Well, I was not entirely ready for this. The Cat Lady, released last year by Screen 7 and created almost entirely by Remigiusz Michalski, was absolutely no where on my radar until I recently saw a preview of it in action. I suppose this isn't overly surprising. Michalski's and his studio, Harvester Games, have only developed two titles. The first, released in 2009, is called Downfall and is apparently both highly acclaimed and fairly successful. The second is this game, The Cat Lady. Both are created in Adventure Game Studio and are horror adventures, further limiting the client base (unless you have the media strength of The Walking Dead).
Yet, this ended up being one of the most interesting and complete titles I've played in ages. And somehow, that's even more satisfying when it's a complete surprise. It feels like this game has been stirring and simmering over the course of many years, and that probably isn't very far from the truth. This is an unbelievably mature experience, most likely the most mature game I've ever played. Many of the themes are very dark and complex and real, and this is one of the few instances I can imagine where an age/user discretion is actually warranted. And that can also be a bit of a warning for the rest of this article.
The success of Prince of Persia: The Sands of Time completely rejuvenated a left for dead franchise. From a series that was known for its challenging, timed gameplay, rose a 3D incarnation that was nearly beloved by both the gaming press and gamers themselves. Setting the gears in motion for sequels, spinoffs, and a movie, The Sands of Time was both a trendsetter for many future titles and an acknowledgement to its roots.
A few years after its immediate trilogy sputtered off, Ubisoft tried to remake the prince once again with Prince of Persia, no subtitle. Much like the NES Ninja Gaiden and the Xbox Ninja Gaiden, Prince of Persia was annoyingly named the exact same as the original game twenty years its predecessor. But if fans were expecting an even closer imitation of the original, they would be quite surprised with the bigger changes made by Ubisoft.
Prince of Persia (2008, not 1989) received mixed reviews with attention to the excellent art and animation, but some disdain towards the game’s reported simple difficulty. What attracted me to reviewing the game’s first hour was definitely the art style. Borrowing the watercolor look from Okami was definitely a brave move by a generally conservative Ubisoft, and I am hoping some of that creativity might have run over to the parkour and fighting elements of the game. Let’s take a look.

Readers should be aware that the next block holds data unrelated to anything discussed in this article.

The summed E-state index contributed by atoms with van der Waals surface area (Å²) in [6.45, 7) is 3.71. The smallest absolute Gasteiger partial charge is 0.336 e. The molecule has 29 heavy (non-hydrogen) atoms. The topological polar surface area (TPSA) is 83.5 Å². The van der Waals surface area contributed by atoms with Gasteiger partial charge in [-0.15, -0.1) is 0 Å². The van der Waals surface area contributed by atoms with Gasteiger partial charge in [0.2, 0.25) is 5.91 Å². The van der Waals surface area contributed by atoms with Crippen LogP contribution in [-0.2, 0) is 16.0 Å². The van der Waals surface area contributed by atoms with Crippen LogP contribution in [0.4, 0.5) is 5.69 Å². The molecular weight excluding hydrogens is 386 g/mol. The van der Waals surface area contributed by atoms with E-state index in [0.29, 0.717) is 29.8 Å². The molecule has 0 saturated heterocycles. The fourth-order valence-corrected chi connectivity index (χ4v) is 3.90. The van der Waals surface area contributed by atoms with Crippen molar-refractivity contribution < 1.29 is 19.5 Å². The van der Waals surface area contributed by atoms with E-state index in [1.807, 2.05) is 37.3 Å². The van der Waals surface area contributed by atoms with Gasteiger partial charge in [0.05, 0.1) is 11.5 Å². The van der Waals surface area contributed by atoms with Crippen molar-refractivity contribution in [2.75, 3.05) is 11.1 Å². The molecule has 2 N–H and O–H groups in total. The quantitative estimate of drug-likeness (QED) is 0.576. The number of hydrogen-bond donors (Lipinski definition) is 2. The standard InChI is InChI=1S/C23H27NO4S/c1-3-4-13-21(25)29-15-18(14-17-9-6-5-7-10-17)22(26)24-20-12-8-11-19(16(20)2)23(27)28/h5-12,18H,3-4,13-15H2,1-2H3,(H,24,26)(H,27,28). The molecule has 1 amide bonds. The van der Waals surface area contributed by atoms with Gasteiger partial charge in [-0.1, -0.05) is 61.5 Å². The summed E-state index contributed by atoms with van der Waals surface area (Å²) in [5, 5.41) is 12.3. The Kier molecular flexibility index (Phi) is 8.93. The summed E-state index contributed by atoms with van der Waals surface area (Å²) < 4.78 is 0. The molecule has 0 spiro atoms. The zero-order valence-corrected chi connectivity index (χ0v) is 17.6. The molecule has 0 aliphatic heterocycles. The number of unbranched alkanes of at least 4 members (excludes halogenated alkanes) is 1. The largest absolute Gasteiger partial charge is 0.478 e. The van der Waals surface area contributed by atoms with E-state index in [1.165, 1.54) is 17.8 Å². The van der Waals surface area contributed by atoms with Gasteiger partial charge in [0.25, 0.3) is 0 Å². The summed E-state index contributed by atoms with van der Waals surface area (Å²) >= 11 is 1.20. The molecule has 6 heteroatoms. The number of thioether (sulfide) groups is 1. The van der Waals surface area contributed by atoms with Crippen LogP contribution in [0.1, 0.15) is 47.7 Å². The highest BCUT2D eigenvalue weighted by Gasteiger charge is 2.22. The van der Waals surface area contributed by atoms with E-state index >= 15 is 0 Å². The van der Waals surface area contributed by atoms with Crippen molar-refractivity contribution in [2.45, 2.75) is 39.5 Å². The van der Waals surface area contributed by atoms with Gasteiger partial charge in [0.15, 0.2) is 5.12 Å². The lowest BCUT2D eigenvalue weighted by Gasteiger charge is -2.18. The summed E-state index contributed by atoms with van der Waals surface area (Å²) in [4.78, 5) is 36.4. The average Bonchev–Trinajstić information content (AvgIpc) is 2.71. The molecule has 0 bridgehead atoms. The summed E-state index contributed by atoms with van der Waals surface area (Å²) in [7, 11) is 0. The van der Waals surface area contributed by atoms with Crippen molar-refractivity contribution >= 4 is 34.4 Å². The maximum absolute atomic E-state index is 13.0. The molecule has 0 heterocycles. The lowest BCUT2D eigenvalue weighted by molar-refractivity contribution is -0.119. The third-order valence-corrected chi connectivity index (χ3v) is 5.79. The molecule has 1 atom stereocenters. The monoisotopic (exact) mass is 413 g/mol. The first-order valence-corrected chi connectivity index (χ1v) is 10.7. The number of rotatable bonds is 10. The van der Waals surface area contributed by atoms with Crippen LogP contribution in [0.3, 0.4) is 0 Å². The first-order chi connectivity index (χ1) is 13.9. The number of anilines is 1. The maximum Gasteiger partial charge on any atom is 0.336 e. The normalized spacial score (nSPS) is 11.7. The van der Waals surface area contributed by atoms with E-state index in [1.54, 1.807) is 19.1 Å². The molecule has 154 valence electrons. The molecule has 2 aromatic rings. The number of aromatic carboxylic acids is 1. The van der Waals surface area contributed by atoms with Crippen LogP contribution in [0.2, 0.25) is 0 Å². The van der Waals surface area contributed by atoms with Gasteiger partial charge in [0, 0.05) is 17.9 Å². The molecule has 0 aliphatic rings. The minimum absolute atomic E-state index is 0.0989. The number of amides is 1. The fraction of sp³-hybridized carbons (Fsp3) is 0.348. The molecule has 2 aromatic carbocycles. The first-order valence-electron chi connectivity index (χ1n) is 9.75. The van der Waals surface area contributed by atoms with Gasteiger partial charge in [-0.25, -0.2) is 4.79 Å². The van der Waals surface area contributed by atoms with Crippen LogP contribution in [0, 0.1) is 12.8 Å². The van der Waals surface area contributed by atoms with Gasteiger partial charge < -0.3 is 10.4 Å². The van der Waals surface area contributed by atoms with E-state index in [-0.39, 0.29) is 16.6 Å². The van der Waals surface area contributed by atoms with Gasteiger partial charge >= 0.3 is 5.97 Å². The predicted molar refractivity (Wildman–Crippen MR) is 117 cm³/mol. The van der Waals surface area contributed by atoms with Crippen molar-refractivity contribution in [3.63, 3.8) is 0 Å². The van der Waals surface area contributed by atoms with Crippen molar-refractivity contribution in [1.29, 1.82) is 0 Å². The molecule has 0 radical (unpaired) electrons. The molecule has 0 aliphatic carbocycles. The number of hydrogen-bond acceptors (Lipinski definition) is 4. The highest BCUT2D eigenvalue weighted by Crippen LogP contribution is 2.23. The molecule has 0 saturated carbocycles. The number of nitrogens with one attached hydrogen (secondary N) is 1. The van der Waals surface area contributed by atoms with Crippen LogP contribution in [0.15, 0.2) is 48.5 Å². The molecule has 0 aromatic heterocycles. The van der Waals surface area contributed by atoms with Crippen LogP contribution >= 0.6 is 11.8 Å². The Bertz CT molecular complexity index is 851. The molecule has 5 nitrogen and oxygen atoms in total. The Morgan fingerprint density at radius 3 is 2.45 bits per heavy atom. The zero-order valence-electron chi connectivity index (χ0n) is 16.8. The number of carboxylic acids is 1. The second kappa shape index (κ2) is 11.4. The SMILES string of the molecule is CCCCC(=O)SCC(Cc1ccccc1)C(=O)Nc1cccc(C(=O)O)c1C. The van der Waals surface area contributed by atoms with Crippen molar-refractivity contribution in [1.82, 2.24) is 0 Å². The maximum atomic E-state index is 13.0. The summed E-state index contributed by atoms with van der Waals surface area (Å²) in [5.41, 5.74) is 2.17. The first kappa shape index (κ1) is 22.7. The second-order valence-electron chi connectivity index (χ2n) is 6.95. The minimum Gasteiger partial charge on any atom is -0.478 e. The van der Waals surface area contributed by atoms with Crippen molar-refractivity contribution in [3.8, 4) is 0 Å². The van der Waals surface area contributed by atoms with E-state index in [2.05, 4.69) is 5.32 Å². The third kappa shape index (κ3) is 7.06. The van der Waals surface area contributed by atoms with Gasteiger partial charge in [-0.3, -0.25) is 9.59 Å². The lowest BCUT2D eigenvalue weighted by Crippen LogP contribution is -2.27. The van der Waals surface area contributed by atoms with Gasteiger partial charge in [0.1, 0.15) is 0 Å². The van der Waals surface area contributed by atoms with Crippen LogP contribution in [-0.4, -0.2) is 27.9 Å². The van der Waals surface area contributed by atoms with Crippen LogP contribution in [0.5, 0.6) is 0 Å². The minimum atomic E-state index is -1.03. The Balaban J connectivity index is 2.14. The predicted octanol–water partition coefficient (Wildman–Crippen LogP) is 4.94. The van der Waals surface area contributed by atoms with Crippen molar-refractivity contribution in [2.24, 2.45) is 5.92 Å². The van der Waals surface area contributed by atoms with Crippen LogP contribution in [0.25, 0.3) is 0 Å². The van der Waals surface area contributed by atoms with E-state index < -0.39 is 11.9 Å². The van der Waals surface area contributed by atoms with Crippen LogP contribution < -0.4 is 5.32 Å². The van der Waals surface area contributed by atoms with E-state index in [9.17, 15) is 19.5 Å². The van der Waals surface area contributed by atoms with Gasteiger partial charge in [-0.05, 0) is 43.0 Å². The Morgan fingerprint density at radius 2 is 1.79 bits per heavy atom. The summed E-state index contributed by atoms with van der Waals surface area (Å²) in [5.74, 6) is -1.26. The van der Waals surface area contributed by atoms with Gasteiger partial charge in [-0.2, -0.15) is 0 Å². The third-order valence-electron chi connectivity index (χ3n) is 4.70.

Stacking came out for Xbox Live and PlayStation Network in early 2011, and it immediately captured my interest. With characters based on the Russian stacking matryoshka dolls and the narrative devices of silent films of yesteryears, it was definitely a unique offering, though looking over Double Fine Productions’s history it’s clear that that’s their thing. Quirky mish-mashes: RTS and musical influences for Brütal Legend, Halloween outfits and RPG elements for Costume Quest, and summer camp and psychic abilities for Psychonauts. However, I just never got around to getting it due to my severe distaste for buying Microsoft Points, since the conversion rate of USD dollars to Space Bucks never seems to be in the buyer’s favor.
Flash-forward to July 2012, and the Steam Summer Sale has now concluded. I was able to snag this bite-sized adventure for a cool couple of bucks, as well as a slew of other titles. But for now, let’s play with dolls for an hour and see how things turn out.
In the last few years, I’ve had trouble focusing on beating games. This isn’t necessarily a bad thing, but I’ve built up such a huge backlog from Steam sales and Humble Bundles, that I was getting closer to owning more games that I hadn’t conquered that had. This was personally my big reason for green-lighting the new Indie Impression feature: it would give me an easy way to at least try out lots of games without necessarily committing even an entire hour.